Canada is pursuing projects that will have a major impact not only on national production, but on the North American oil landscape as a whole, as Ashok Dutta explains in New Frontiers, this week’s Oilgram News column.
One of the main lessons from the Keystone XL pipeline saga for Canadian oil producers is that they need to take greater control of their destiny.
The pipeline, which may still get built one day, was supposed to be a conduit for Canada’s growing oil sands production and without it, producers have been forced to use more costly rail and accept lower prices as the crude has faced bottlenecks along the way to the US Gulf.
Instead of taking an ostrich’s approach to the problem, producers and pipeline operators have joined hands to construct new crude and NGL storage and takeaway capacities to allow for greater optionality in getting the crude to the highest priced market.
Since budgets have tightened in the low priced crude environment, producers are tackling the storage issue first as it is a relatively low cost investment, and project capital costs are declining of late.
The cost of constructing a crude oil and NGL storage tank in Alberta is about $85/b and $25/b respectively, said Steven Paget, a vice-president of institutional research with First Energy Capital.
At the end of 2014, total capacity at Hardisty and Edmonton (Alberta’s two main storage hubs) was estimated to be 22 million barrels and 15 million barrels respectively, according to Paget.
As a rule of thumb, total storage space in the hydrocarbons industry should ideally be the equivalent of five to eight days of production, he said.
This means given Alberta’s combined oil sands and light oil output of nearly 2.7 million b/d there should be 13.5 million barrels to 21.6 million barrels of storage—well under the existing 37 million barrels.
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However, with an ambitious long term forecast to double oil sands production to 4.7 million b/d by 2025, companies are tackling the storage issue with vigor, and cash.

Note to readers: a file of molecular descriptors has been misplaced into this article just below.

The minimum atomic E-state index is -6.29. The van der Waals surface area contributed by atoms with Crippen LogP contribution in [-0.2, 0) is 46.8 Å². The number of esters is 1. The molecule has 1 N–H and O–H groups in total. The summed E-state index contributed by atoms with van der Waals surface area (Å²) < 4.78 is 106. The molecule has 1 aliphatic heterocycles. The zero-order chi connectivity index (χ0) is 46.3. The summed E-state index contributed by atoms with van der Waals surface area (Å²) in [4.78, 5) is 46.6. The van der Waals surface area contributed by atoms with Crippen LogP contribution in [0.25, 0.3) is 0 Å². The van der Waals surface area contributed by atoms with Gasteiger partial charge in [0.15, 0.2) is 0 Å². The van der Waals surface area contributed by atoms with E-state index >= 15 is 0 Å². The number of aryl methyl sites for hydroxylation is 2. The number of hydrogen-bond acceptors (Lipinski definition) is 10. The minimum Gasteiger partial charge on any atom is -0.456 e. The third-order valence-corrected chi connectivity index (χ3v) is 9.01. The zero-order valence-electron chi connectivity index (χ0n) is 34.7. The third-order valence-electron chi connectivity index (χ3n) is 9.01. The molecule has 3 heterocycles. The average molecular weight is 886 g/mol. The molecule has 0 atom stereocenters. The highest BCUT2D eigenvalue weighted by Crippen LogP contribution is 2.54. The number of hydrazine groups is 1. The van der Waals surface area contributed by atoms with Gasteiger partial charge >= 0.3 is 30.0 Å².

Gibsons Energy is due to start up a new 500,000-barrel crude oil storage tank in Hardisty on the back of another 400,000-barrel tank that it completed in February at the same site. And it recently announced it received enough shipper support for another 900,000 b/d storage facility in Hardisty.
And then there’s the Keyera Energy and Kinder Morgan venture unveiled in late March of a 4.8-million barrel facility near Edmonton expected to start in 2017. The mega project is also expandable by another 1.8 million barrels.
More crude oil storage build-up is also in the works, including TransCanada’s 2.6- million barrel Keystone Hardisty Tank Terminal and another 350,000 barrel facility by Enbridge at Athabacsa.
These new project’s come on the back of Kinder Morgan and oil sands producer MEG Energy completing the construction of their 5.2- million barrel and the 900,000-barrel tank in Alberta in the recent past.
Located in the Canadian hinterland that has one of the world’s largest crude oil storage facilities and with nearly 95% of its output being exported south of the border through a largely uninterrupted and well-established network of delivery systems, construction of major crude oil storage facilities in Alberta had not been on the priority list.
However, with commercial crude oil inventories in the US ballooning, the province the has been forced to deal with a reality.
With fears gaining ground of Cushing reaching its maximum capacity this spring and the Energy Information Administration unveiling in late March of US crude stocks topping at 466 million barrels, an increase of some 84 million barrels since the beginning of the year, the situation for Alberta’s producers is becoming more critical.
Alberta’s oil sands output is still on track to grow by another 1.3 million b/d by 2017/18 despite the current market conditions. The province’s producers are well aware of the main issue in hand: high crude oil inventories will likely result in a further drop in prices, unless they can keep the crude locally.
Canadian producers got some relief in in January with the start of the 850,000 b/d Seaway pipeline in December that runs from Cushing to Texas.
Filling of crude has also just started on the 570,000 b/d E2H (Edmonton to Hardisty) line that will ease takeaway constraints from Edmonton, a key pricing point for Canadian crude.
Also, early this summer Enbridge will start up the long-awaited Line 9 pipeline reversal delivering another 300,000 b/d of light and heavy barrels of Western Canadian crude to refineries in Eastern Canada.
Showing the benefits better logistics can provide, Canadian crude differentials increased after Seaway started and in anticipation of the Line 9 reversal.
Companies are also getting set to export gas-rich molecules from shale plays in the Western Canadian Sedimentary Basin, with Fort Saskatchewan currently emerging as the front-runner to build the storage tanks for propane, butane and downstream ethylene.
— Ashok Dutta in Calgary